Already, the Governor has sent a copy of the bill, cited as “Religious Preaching Law” to the State House of Assembly and it is awaiting the approval of the legislators before it gets the final endorsement of the Governor.
According to the bill, “the two major religions in the state shall be regulated” by “a Committee of Jama’atu Nasir Islam (JNI) with equal representation of Izala and Darika religious groups in the case of Muslims”, while “a committee will be set up by the Christian Association of Nigeria (CAN) in the case of Christians.”
There is nothing in the Bill that suggests any effort to abolish, stop or derogate on the freedom of religion and religious beliefs. It merely seeks to ensure that religious preaching and activities in the state are conducted in ways that do not threaten public order, public safety, and to protect the rights and freedom of other persons.
Also, an Interfaith Ministerial Committee is expected to be appointed by the governor.
The bill, however, stipulated that the Interfaith Ministerial Committee shall inter-face between JNI and CAN committees and exercise supervisory control over them”, stressing that “the committee shall comprise a chairman to be appointed by the Governor on the recommendation of the Secretary of the State Government and the Special Adviser to the Governor on Internal Security.”
Other officials to be represented in the committee include “the most senior officials of the government advising the Governor on Interfaith matters, members of JNI, CAN, a representative of Ministry of Justice; and one representative each from the Nigerian Police, the Department of State Security and Nigeria Security and Civil Defence Corps.”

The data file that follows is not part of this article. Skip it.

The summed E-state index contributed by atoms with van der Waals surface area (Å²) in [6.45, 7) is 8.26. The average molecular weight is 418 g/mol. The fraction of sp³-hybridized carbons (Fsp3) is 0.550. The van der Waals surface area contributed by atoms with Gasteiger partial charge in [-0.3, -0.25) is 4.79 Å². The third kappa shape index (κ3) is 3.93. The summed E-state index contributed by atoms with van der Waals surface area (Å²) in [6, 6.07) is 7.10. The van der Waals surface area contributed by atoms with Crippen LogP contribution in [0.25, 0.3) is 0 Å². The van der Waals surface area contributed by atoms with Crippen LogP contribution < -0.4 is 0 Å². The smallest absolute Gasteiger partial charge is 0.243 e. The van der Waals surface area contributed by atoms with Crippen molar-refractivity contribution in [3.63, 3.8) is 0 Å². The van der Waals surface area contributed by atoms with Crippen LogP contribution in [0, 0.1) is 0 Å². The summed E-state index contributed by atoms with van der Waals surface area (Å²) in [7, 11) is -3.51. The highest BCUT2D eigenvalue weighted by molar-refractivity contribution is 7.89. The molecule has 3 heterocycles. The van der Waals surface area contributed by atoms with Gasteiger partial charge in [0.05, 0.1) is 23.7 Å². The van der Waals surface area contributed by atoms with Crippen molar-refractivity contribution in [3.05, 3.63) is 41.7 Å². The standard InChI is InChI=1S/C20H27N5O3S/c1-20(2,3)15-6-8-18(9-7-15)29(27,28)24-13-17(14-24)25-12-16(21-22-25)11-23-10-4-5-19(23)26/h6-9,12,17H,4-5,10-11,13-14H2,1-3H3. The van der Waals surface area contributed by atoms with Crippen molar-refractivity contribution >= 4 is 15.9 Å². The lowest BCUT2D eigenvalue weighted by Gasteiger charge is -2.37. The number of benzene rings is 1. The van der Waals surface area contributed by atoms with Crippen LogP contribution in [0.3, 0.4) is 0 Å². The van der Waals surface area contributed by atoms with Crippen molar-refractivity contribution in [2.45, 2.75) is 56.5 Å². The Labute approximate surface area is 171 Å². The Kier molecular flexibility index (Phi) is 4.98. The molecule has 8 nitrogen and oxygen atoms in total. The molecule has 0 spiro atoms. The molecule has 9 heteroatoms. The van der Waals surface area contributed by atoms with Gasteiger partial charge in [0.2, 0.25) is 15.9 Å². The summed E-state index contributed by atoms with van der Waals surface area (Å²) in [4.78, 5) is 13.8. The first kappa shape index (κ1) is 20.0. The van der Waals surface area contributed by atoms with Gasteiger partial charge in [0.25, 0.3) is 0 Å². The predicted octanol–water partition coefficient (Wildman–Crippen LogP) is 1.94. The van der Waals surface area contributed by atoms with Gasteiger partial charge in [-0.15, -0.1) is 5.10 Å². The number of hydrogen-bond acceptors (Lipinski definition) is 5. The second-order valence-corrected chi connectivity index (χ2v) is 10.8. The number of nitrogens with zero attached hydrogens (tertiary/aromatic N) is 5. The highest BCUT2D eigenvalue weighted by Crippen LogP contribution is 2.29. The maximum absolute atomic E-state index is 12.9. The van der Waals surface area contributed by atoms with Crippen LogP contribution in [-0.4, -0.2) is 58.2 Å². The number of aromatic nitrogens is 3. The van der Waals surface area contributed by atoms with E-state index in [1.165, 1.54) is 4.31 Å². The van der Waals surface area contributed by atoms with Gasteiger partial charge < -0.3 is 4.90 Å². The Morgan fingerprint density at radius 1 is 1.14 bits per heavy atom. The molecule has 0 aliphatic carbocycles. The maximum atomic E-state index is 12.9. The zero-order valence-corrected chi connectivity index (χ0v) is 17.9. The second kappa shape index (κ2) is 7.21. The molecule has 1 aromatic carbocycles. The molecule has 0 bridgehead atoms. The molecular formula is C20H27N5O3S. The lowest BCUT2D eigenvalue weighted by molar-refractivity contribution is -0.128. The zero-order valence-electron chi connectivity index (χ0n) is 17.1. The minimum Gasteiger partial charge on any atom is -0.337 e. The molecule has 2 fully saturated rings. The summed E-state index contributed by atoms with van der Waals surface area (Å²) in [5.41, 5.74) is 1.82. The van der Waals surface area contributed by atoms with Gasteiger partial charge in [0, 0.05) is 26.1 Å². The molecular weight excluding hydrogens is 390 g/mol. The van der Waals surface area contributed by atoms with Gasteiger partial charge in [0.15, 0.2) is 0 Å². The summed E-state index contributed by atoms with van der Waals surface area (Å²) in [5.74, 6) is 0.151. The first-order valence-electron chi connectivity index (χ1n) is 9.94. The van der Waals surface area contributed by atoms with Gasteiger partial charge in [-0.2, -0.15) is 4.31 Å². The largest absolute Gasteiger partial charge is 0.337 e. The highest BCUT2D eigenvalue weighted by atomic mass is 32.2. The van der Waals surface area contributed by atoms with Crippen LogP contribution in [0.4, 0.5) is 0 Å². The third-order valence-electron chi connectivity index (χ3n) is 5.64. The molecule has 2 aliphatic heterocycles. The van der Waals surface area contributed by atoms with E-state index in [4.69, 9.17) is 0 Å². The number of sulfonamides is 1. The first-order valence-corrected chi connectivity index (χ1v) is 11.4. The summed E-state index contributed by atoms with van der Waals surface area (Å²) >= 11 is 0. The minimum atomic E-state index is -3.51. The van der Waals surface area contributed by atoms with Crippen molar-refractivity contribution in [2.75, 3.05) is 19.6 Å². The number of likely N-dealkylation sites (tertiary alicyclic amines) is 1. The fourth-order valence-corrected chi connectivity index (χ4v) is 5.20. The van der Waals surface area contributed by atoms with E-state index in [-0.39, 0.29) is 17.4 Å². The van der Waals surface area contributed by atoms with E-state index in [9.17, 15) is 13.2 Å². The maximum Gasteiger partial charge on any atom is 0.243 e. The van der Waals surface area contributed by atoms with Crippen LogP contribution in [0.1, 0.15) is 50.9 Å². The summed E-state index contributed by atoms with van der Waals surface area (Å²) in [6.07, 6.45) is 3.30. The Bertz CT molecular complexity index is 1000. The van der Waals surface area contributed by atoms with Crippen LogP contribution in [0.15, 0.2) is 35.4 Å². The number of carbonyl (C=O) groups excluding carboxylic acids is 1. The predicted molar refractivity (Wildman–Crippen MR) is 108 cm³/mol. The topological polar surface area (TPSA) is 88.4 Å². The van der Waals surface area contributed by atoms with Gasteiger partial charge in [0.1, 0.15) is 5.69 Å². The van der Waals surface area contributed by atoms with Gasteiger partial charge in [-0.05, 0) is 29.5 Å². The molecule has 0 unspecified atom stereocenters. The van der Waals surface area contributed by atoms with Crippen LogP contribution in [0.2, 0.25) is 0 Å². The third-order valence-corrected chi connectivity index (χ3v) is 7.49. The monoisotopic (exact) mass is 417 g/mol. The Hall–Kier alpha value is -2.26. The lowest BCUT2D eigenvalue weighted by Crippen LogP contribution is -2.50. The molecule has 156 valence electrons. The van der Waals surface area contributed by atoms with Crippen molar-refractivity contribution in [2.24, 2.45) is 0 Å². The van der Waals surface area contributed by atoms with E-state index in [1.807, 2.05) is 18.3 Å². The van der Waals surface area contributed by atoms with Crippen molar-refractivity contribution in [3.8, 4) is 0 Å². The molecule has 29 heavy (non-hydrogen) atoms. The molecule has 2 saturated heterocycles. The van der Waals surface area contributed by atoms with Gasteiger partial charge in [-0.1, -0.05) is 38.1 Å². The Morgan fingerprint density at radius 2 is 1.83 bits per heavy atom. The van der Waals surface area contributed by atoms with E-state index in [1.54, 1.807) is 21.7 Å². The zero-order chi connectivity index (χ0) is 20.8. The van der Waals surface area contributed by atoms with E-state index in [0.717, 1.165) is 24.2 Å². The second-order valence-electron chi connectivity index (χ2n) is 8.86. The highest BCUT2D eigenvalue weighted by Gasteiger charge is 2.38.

The bill which is expected to be enacted into law will ensure that “the religious bodies established under section 4 (a) and (b) of this Law shall issue licences approved by the Ministerial Committee, the licence shall be issued for a period not exceeding one year and a sponsored external preacher shall be issued a permit for the period of the event.”
Besides, apart from the Ministerial Committee supervising all activities of religious bodies at the local government levels in the state, “the Kaduna chapter of JNI and CAN shall have and keep records of the churches and mosques including the data of all its preachers in the state.”
According to the bill sponsored by the Governor, it will be expected that “ all cassettes, CDs, flash drives or any other communication gadgets containing religious recordings from accredited preachers may be played inside the following places only — inside one’s house, inside entrance porch (Zaure), inside the church, inside the mosque and any other designated place of worship.”
“Any cassette containing religious recording in which abusive language is used against any person or religious organisation or religious leaders (past or present) is hereby prohibited in the state.”
Offences that carry punishment under the bill include, preaching without valid licence. Also are included, “playing religious cassette or using a loud speaker for religious purposes after 8.00pm in a public place’ using a loudspeaker for religious purposes other than inside a mosque or church and the surrounding areas outside the stipulated prayer times; using a loudspeaker in vehicles plying the streets with religious recording, abuses, religious books, inciting disturbance of the public peace; and carrying weapons of any description whether concealed or not in places of worship or to any other place with a view to causing religious disturbances.”